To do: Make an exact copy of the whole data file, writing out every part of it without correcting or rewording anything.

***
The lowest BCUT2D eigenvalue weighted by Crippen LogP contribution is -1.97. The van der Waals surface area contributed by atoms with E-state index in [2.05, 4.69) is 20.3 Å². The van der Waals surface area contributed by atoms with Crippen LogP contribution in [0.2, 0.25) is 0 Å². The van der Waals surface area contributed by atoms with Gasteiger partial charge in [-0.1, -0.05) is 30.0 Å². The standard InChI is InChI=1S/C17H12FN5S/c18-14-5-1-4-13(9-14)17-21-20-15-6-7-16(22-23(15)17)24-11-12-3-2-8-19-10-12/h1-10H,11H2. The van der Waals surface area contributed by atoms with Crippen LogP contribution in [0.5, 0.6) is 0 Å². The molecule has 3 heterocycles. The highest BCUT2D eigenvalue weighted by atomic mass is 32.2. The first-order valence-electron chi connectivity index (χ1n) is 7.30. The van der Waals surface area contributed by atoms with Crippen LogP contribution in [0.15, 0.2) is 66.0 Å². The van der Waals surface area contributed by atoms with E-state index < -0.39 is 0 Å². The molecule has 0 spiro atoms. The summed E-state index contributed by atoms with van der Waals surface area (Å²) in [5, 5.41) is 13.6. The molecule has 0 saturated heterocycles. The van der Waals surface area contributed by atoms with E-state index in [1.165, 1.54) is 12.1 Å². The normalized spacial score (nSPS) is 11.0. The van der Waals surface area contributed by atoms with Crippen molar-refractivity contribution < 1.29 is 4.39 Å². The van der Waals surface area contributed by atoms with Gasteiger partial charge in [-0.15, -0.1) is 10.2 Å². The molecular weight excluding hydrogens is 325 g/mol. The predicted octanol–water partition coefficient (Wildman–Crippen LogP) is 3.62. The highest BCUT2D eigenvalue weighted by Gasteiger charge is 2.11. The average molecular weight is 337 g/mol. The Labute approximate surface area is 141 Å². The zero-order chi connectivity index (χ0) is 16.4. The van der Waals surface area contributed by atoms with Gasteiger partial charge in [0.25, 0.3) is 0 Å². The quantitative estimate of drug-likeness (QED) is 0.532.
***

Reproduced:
The lowest BCUT2D eigenvalue weighted by Crippen LogP contribution is -1.97. The van der Waals surface area contributed by atoms with E-state index in [2.05, 4.69) is 20.3 Å². The van der Waals surface area contributed by atoms with Crippen LogP contribution in [0.2, 0.25) is 0 Å². The van der Waals surface area contributed by atoms with Gasteiger partial charge in [-0.1, -0.05) is 30.0 Å². The standard InChI is InChI=1S/C17H12FN5S/c18-14-5-1-4-13(9-14)17-21-20-15-6-7-16(22-23(15)17)24-11-12-3-2-8-19-10-12/h1-10H,11H2. The van der Waals surface area contributed by atoms with Crippen LogP contribution in [0.5, 0.6) is 0 Å². The molecule has 3 heterocycles. The highest BCUT2D eigenvalue weighted by atomic mass is 32.2. The first-order valence-electron chi connectivity index (χ1n) is 7.30. The van der Waals surface area contributed by atoms with Crippen LogP contribution in [0.15, 0.2) is 66.0 Å². The van der Waals surface area contributed by atoms with E-state index < -0.39 is 0 Å². The molecule has 0 spiro atoms. The summed E-state index contributed by atoms with van der Waals surface area (Å²) in [5, 5.41) is 13.6. The molecule has 0 saturated heterocycles. The van der Waals surface area contributed by atoms with E-state index in [1.165, 1.54) is 12.1 Å². The normalized spacial score (nSPS) is 11.0. The van der Waals surface area contributed by atoms with Crippen molar-refractivity contribution < 1.29 is 4.39 Å². The van der Waals surface area contributed by atoms with Gasteiger partial charge in [-0.15, -0.1) is 10.2 Å². The molecular weight excluding hydrogens is 325 g/mol. The predicted octanol–water partition coefficient (Wildman–Crippen LogP) is 3.62. The highest BCUT2D eigenvalue weighted by Gasteiger charge is 2.11. The average molecular weight is 337 g/mol. The Labute approximate surface area is 141 Å². The zero-order chi connectivity index (χ0) is 16.4. The van der Waals surface area contributed by atoms with Gasteiger partial charge in [0.25, 0.3) is 0 Å². The quantitative estimate of drug-likeness (QED) is 0.532.